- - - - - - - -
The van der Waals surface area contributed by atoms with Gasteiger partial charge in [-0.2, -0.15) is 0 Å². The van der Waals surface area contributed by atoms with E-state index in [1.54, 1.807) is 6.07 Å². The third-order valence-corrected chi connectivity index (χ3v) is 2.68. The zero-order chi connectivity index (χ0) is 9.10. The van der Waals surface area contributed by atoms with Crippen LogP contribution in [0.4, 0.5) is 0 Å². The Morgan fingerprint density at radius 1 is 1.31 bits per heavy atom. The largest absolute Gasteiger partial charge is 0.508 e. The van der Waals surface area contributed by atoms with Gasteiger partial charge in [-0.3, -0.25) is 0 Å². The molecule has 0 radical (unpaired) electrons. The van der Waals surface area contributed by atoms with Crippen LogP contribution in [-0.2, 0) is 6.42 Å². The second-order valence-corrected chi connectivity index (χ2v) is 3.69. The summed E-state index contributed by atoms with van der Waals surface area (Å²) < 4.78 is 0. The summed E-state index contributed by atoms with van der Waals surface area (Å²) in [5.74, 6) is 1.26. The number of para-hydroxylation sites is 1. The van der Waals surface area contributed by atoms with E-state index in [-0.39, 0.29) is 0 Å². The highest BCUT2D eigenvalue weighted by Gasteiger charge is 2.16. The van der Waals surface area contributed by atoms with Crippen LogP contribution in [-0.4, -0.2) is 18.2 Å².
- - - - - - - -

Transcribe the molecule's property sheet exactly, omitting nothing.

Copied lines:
The van der Waals surface area contributed by atoms with Gasteiger partial charge in [-0.2, -0.15) is 0 Å². The van der Waals surface area contributed by atoms with E-state index in [1.54, 1.807) is 6.07 Å². The third-order valence-corrected chi connectivity index (χ3v) is 2.68. The zero-order chi connectivity index (χ0) is 9.10. The van der Waals surface area contributed by atoms with Crippen LogP contribution in [0.4, 0.5) is 0 Å². The Morgan fingerprint density at radius 1 is 1.31 bits per heavy atom. The largest absolute Gasteiger partial charge is 0.508 e. The van der Waals surface area contributed by atoms with Gasteiger partial charge in [-0.3, -0.25) is 0 Å². The molecule has 0 radical (unpaired) electrons. The van der Waals surface area contributed by atoms with Crippen LogP contribution in [-0.2, 0) is 6.42 Å². The second-order valence-corrected chi connectivity index (χ2v) is 3.69. The summed E-state index contributed by atoms with van der Waals surface area (Å²) < 4.78 is 0. The summed E-state index contributed by atoms with van der Waals surface area (Å²) in [5.74, 6) is 1.26. The number of para-hydroxylation sites is 1. The van der Waals surface area contributed by atoms with E-state index in [-0.39, 0.29) is 0 Å². The highest BCUT2D eigenvalue weighted by Gasteiger charge is 2.16. The van der Waals surface area contributed by atoms with Crippen LogP contribution in [-0.4, -0.2) is 18.2 Å².